Non-attachment

Today in class, the instructor talked about attachment and letting go.  Kind of like surrender.  We are all attached to many things, people and ideas – sometimes without realizing how much we are indeed clinging to these items.  So, I got to thinking about “non-attachment” – that ideal where releasing the desire for things is also releasing suffering and attaining some higher awareness.  My thoughts and most likely my beliefs around this are a mishmash of what I have heard and read mainly in pop culture and some wanderings into living simply along with my yoga practice.  Although sometimes non-attachment can be portrayed as detached coldness, I don’t believe in that version. 

Now, I am curious.  What is this “non-attachment” and really what does it mean for me?  Using the great tool of our time, I ‘google’ it and find interesting sites to explore.  The idea is present in many faiths.  When talking yoga & non-attachment, the principle is present in the Yoga Sutras (apparently, according to several websites).  I like this description on swamij.com:

 “Non-Attachment or Vairagya is the mental stance of freedom from the colorings of attractions, aversion, fears and false identities that are clouding the true Self. Non-Attachment is one of the two foundation practices of Yoga, along with Abhyasa, which is the practice of doing those actions that lead to a stable state of tranquility. The simplest way of describing Non-Attachment is as the process of letting go. We gradually learn to let go of our attachments and aversions, systematically moving subtler and subtler through the layers of attachments in the mind.”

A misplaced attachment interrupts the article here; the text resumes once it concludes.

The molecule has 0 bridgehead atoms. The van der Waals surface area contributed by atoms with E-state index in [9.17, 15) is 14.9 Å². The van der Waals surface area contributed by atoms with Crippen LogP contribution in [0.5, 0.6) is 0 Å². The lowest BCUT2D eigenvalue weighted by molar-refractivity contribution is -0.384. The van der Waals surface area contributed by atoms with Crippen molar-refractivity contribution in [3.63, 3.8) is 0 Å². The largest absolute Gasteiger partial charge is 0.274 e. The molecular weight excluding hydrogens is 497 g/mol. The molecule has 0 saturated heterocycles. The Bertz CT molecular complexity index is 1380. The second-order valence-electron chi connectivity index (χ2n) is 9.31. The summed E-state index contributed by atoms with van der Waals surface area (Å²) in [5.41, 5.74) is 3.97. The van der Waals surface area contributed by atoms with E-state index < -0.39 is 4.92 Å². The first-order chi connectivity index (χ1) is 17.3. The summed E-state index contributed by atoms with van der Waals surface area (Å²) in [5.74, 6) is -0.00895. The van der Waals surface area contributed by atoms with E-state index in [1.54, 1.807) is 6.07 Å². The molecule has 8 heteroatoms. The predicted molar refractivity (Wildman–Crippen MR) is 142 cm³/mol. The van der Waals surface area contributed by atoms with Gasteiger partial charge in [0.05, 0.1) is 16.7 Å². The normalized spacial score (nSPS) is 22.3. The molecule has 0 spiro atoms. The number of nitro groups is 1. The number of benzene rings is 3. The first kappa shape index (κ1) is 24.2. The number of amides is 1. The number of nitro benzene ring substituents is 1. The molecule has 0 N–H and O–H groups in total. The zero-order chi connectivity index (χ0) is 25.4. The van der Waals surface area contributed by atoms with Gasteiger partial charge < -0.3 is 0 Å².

On another page of the site, the idea seems to be to balance Abhyasa (never give up) with Vairagya (always let go).  It seems to me this is the balance I am striving to achieve when I step on my mat.

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3 Comments

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3 responses to “Non-attachment

  1. lz

    Thank you for posting this! I like the description you posted: non-attachment really is freedom, in a sense. Freedom from the anxiety, judgment, and fear that only serve as distractions to our true purpose. Though, letting go is not easy, and it is a process that we embark on with our yoga practice. Wish you all the best for your challenge!

  2. ahappyyogi

    I really liked the last paragraph, the balance between the never give up and the always let go. I will ponder upon that.

  3. Beautiful post. We can all do with some context at times. This looks like that little bit of background that serves to ground the understanding, put perspective on our views.

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